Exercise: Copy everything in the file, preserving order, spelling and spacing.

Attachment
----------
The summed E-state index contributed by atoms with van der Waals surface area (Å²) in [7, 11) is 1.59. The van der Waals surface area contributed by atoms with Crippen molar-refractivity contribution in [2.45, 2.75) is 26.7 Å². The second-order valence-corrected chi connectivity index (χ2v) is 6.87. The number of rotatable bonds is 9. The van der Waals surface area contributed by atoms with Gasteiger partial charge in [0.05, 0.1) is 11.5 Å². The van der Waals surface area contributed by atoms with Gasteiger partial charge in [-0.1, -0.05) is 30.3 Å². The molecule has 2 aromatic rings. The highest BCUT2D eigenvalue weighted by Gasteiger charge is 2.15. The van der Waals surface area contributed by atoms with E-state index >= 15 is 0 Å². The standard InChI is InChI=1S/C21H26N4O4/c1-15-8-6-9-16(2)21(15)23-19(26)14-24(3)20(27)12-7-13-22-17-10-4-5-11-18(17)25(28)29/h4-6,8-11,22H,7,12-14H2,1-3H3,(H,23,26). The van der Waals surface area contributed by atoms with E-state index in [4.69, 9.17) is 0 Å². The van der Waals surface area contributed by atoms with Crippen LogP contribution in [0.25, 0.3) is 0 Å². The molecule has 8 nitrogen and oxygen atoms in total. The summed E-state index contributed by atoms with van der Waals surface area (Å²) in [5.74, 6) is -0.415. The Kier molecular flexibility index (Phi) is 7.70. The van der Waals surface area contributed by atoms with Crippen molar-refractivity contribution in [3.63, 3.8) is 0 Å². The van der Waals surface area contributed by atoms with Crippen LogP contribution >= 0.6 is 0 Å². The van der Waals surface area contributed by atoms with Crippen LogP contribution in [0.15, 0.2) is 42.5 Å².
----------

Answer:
The summed E-state index contributed by atoms with van der Waals surface area (Å²) in [7, 11) is 1.59. The van der Waals surface area contributed by atoms with Crippen molar-refractivity contribution in [2.45, 2.75) is 26.7 Å². The second-order valence-corrected chi connectivity index (χ2v) is 6.87. The number of rotatable bonds is 9. The van der Waals surface area contributed by atoms with Gasteiger partial charge in [0.05, 0.1) is 11.5 Å². The van der Waals surface area contributed by atoms with Gasteiger partial charge in [-0.1, -0.05) is 30.3 Å². The molecule has 2 aromatic rings. The highest BCUT2D eigenvalue weighted by Gasteiger charge is 2.15. The van der Waals surface area contributed by atoms with E-state index >= 15 is 0 Å². The standard InChI is InChI=1S/C21H26N4O4/c1-15-8-6-9-16(2)21(15)23-19(26)14-24(3)20(27)12-7-13-22-17-10-4-5-11-18(17)25(28)29/h4-6,8-11,22H,7,12-14H2,1-3H3,(H,23,26). The van der Waals surface area contributed by atoms with E-state index in [4.69, 9.17) is 0 Å². The van der Waals surface area contributed by atoms with Crippen LogP contribution in [0.25, 0.3) is 0 Å². The molecule has 8 nitrogen and oxygen atoms in total. The summed E-state index contributed by atoms with van der Waals surface area (Å²) in [5.74, 6) is -0.415. The Kier molecular flexibility index (Phi) is 7.70. The van der Waals surface area contributed by atoms with Crippen molar-refractivity contribution in [3.63, 3.8) is 0 Å². The van der Waals surface area contributed by atoms with Crippen LogP contribution >= 0.6 is 0 Å². The van der Waals surface area contributed by atoms with Crippen LogP contribution in [0.15, 0.2) is 42.5 Å².